Kawasaki's Rose is pretty enough on the outside itself, but it's more concerned with the fault lines underneath. A famous psychiatrist is about to receive a lifetime achievement award when questions about his past begin to emerge. This novelistic examination of guilt, family and long buried political secrets deserves a shot at Oscar's Foreign Language Film shortlist (it's the Czech Republic submission).
Winter's Bone (Debra Granik) is in grave danger of the dread "overrated" tag but better that than to be ignored. Any American indie this sparse of familiar hooks and this full of grotty inspiration (god, those poor squirrels!) is worth the nation's eyeballs. Chief among its strengths is a cast of characters that can't be reduced to friend or foe maybe because they're always both simultaneously... and kin, too. John Hawkes and Dale Dickey chill but this entire movie seizes you with bone cold hands.
Rebecca: Did you lay out today?
Rebecca: Mary, that's so bad for you. You of all people should know that.
Mary: I'm very careful, it's better than natural rays. You could use some color.
Rebecca: I don't want to get cancer.
Mary: Blush doesn't give you cancer.
Can we talk about Nicole Holofcener? This writer/director is the definition of underappreciated. Her films are to a one full of great dialogue and intriguing characters that you don't see every day in the movies (i.e. three dimensional women of all shapes, ages and sizes). Please Give, about a guilt ridden couple (Catherine Keener & Oliver Platt) waiting for their neighbor to die so they can have her apartment is the year's most underseen comic delight. It's funnier than all of the Golden Globe nominees for Comedy this year. It's extra funny for New Yorkers because real estate is everything.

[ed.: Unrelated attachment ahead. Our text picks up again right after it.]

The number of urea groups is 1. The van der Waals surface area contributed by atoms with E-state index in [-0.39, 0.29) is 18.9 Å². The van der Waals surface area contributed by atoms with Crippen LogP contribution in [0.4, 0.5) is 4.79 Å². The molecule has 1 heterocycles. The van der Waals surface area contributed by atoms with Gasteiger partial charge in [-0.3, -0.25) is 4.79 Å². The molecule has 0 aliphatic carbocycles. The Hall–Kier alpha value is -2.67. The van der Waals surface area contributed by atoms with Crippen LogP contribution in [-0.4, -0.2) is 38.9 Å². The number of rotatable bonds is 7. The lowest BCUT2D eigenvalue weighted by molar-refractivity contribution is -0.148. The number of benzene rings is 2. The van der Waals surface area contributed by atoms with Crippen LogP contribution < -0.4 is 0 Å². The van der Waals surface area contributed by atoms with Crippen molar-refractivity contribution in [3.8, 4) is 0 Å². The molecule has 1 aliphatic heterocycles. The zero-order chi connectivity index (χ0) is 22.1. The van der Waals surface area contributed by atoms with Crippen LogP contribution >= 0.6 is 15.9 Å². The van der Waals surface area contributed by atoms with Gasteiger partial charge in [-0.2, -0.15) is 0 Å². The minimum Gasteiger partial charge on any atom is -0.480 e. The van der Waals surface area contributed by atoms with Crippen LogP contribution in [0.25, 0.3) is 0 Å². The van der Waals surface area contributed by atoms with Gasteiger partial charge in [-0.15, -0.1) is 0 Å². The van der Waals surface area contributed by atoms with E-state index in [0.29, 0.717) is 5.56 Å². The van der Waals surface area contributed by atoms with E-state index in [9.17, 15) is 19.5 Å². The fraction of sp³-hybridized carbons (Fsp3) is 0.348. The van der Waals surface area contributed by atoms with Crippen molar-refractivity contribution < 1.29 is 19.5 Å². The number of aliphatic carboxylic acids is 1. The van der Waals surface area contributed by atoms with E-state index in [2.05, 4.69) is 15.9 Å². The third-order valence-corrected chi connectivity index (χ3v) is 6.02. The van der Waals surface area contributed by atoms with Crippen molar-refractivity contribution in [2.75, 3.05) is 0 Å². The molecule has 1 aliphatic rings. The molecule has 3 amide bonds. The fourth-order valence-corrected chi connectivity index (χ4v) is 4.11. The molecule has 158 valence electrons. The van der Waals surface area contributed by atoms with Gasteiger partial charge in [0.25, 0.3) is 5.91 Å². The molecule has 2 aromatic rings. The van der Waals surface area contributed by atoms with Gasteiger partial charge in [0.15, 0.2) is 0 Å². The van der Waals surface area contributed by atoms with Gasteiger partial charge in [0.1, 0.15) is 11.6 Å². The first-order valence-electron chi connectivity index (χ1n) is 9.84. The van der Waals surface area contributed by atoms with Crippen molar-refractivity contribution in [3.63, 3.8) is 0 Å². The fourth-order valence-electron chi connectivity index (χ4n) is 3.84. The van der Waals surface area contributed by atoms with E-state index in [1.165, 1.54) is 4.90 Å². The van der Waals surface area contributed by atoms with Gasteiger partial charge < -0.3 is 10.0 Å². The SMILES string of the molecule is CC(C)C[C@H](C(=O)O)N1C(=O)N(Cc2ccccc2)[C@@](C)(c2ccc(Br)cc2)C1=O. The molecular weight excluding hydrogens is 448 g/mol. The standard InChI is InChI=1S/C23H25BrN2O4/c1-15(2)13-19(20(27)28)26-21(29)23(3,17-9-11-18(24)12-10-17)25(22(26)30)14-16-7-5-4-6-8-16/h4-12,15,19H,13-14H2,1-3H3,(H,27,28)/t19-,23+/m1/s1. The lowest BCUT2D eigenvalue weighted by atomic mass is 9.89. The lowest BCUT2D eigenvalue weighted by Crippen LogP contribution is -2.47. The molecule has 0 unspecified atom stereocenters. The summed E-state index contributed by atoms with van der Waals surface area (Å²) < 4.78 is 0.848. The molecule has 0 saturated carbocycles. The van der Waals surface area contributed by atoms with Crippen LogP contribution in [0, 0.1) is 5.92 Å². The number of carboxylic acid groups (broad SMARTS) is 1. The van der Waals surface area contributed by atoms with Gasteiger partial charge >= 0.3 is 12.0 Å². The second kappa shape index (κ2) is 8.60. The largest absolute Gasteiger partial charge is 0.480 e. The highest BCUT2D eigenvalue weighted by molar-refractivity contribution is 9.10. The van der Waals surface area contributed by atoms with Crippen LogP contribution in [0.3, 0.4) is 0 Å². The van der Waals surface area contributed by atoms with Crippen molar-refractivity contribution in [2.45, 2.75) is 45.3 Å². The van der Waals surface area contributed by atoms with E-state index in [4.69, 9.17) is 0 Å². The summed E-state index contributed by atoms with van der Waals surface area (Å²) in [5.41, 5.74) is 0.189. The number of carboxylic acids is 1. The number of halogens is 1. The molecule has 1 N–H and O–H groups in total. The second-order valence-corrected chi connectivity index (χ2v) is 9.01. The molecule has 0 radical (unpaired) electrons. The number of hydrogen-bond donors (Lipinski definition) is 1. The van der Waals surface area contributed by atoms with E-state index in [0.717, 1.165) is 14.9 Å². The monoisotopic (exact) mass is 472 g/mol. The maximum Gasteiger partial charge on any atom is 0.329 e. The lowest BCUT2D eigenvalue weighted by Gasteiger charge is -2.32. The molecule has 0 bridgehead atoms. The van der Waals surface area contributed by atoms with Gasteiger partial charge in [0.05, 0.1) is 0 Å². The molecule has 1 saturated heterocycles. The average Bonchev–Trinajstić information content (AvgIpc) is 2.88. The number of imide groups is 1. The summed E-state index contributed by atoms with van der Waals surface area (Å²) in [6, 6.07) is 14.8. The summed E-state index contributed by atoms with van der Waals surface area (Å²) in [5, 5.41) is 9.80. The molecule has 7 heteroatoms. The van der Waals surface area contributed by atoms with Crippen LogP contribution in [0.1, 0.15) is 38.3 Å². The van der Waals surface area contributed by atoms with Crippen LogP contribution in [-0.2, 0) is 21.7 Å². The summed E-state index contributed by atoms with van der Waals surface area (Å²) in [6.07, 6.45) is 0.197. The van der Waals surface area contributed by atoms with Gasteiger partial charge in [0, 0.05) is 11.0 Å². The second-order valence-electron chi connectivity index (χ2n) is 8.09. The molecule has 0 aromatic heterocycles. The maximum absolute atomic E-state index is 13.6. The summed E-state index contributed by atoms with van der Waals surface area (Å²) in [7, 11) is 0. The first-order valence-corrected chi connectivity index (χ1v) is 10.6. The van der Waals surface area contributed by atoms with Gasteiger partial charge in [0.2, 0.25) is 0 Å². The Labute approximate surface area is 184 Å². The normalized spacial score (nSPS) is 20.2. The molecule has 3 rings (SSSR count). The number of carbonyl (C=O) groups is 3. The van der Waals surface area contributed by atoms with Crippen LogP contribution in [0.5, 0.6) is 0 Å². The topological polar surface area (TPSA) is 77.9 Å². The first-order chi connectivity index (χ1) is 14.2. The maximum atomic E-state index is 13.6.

It's hard to imagine that Disney's Tangled and Sylvain Chomet's The Illusionist sprang from the same inky womb. Oh the things animation can do. While the new Disney princess musical looks much like her older siblings, she doesn't have their confidence. Part of the problem is that her vehicle Tangled is totally schizo with peaks (the lanterns! Pascal! Donna Murphy!) and valleys (modern snarkiness, mediocre songs, conceptual hair problems) and indecision about what it wants to be. The latter is, I think, the reason why the joke about Rapunzel's guilt when striking out on her own feels so inspired. Her bipolar breakdown is meta commentary on the movie which is both awesome and frustrating. But once you fall in love, even flaws can be endearing. And I'm totally in love. It's so rewatchable. Meanwhile, Chomet's melancholy ode to vanishing beauty is closer to the "living painting" beauty that Tangled initially promised us it would have. The movie drifts and stalls on occassion but the beauty never falters and it all builds to a world class heartbreaker of a finale with one of the best exit lines of any movie ever.